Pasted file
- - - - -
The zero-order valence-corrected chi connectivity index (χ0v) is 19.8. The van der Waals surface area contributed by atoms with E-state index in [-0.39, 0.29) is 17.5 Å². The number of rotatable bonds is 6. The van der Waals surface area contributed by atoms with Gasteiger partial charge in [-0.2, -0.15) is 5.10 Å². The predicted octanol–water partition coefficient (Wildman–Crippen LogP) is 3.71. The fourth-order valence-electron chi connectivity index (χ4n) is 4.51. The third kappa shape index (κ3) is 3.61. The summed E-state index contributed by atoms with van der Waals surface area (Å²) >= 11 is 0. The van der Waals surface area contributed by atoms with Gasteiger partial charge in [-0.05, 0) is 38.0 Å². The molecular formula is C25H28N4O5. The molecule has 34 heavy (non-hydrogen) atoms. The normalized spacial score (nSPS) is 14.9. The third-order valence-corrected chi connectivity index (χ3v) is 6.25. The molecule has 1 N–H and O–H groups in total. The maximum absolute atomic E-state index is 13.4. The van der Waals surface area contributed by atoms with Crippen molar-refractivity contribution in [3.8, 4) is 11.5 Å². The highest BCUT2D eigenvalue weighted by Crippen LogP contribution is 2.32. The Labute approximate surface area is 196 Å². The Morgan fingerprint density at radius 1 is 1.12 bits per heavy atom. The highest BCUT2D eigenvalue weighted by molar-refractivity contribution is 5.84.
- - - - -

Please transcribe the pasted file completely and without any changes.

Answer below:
The zero-order valence-corrected chi connectivity index (χ0v) is 19.8. The van der Waals surface area contributed by atoms with E-state index in [-0.39, 0.29) is 17.5 Å². The number of rotatable bonds is 6. The van der Waals surface area contributed by atoms with Gasteiger partial charge in [-0.2, -0.15) is 5.10 Å². The predicted octanol–water partition coefficient (Wildman–Crippen LogP) is 3.71. The fourth-order valence-electron chi connectivity index (χ4n) is 4.51. The third kappa shape index (κ3) is 3.61. The summed E-state index contributed by atoms with van der Waals surface area (Å²) >= 11 is 0. The van der Waals surface area contributed by atoms with Gasteiger partial charge in [-0.05, 0) is 38.0 Å². The molecular formula is C25H28N4O5. The molecule has 34 heavy (non-hydrogen) atoms. The normalized spacial score (nSPS) is 14.9. The third-order valence-corrected chi connectivity index (χ3v) is 6.25. The molecule has 1 N–H and O–H groups in total. The maximum absolute atomic E-state index is 13.4. The van der Waals surface area contributed by atoms with Crippen molar-refractivity contribution in [3.8, 4) is 11.5 Å². The highest BCUT2D eigenvalue weighted by Crippen LogP contribution is 2.32. The Labute approximate surface area is 196 Å². The Morgan fingerprint density at radius 1 is 1.12 bits per heavy atom. The highest BCUT2D eigenvalue weighted by molar-refractivity contribution is 5.84.